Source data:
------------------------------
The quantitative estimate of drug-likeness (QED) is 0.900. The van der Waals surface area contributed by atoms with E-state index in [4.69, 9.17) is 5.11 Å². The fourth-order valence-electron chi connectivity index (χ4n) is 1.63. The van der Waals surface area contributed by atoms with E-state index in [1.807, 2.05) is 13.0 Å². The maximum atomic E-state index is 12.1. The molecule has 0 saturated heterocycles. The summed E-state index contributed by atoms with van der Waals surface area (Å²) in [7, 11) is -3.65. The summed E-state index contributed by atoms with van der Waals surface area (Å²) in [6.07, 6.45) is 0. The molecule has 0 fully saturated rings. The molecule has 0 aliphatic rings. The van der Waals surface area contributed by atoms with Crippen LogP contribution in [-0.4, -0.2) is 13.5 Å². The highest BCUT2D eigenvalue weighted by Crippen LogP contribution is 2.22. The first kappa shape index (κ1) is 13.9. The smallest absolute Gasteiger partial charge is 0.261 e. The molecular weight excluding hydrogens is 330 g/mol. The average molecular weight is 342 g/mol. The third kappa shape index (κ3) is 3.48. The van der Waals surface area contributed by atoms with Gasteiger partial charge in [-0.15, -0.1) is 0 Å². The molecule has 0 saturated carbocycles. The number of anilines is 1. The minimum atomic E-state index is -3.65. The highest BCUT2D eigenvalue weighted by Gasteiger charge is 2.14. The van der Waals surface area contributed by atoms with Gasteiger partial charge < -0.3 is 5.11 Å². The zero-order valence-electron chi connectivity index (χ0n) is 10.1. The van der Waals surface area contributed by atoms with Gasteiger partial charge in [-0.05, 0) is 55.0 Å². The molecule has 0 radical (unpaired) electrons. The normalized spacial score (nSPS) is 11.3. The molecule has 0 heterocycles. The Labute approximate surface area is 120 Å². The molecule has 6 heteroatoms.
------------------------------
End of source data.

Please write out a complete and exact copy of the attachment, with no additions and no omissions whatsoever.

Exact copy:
The quantitative estimate of drug-likeness (QED) is 0.900. The van der Waals surface area contributed by atoms with E-state index in [4.69, 9.17) is 5.11 Å². The fourth-order valence-electron chi connectivity index (χ4n) is 1.63. The van der Waals surface area contributed by atoms with E-state index in [1.807, 2.05) is 13.0 Å². The maximum atomic E-state index is 12.1. The molecule has 0 saturated heterocycles. The summed E-state index contributed by atoms with van der Waals surface area (Å²) in [7, 11) is -3.65. The summed E-state index contributed by atoms with van der Waals surface area (Å²) in [6.07, 6.45) is 0. The molecule has 0 fully saturated rings. The molecule has 0 aliphatic rings. The van der Waals surface area contributed by atoms with Crippen LogP contribution in [-0.4, -0.2) is 13.5 Å². The highest BCUT2D eigenvalue weighted by Crippen LogP contribution is 2.22. The first kappa shape index (κ1) is 13.9. The smallest absolute Gasteiger partial charge is 0.261 e. The molecular weight excluding hydrogens is 330 g/mol. The average molecular weight is 342 g/mol. The third kappa shape index (κ3) is 3.48. The van der Waals surface area contributed by atoms with Gasteiger partial charge in [-0.15, -0.1) is 0 Å². The molecule has 0 saturated carbocycles. The number of anilines is 1. The minimum atomic E-state index is -3.65. The highest BCUT2D eigenvalue weighted by Gasteiger charge is 2.14. The van der Waals surface area contributed by atoms with Gasteiger partial charge < -0.3 is 5.11 Å². The zero-order valence-electron chi connectivity index (χ0n) is 10.1. The van der Waals surface area contributed by atoms with Gasteiger partial charge in [-0.05, 0) is 55.0 Å². The molecule has 0 radical (unpaired) electrons. The normalized spacial score (nSPS) is 11.3. The molecule has 0 heterocycles. The Labute approximate surface area is 120 Å². The molecule has 6 heteroatoms.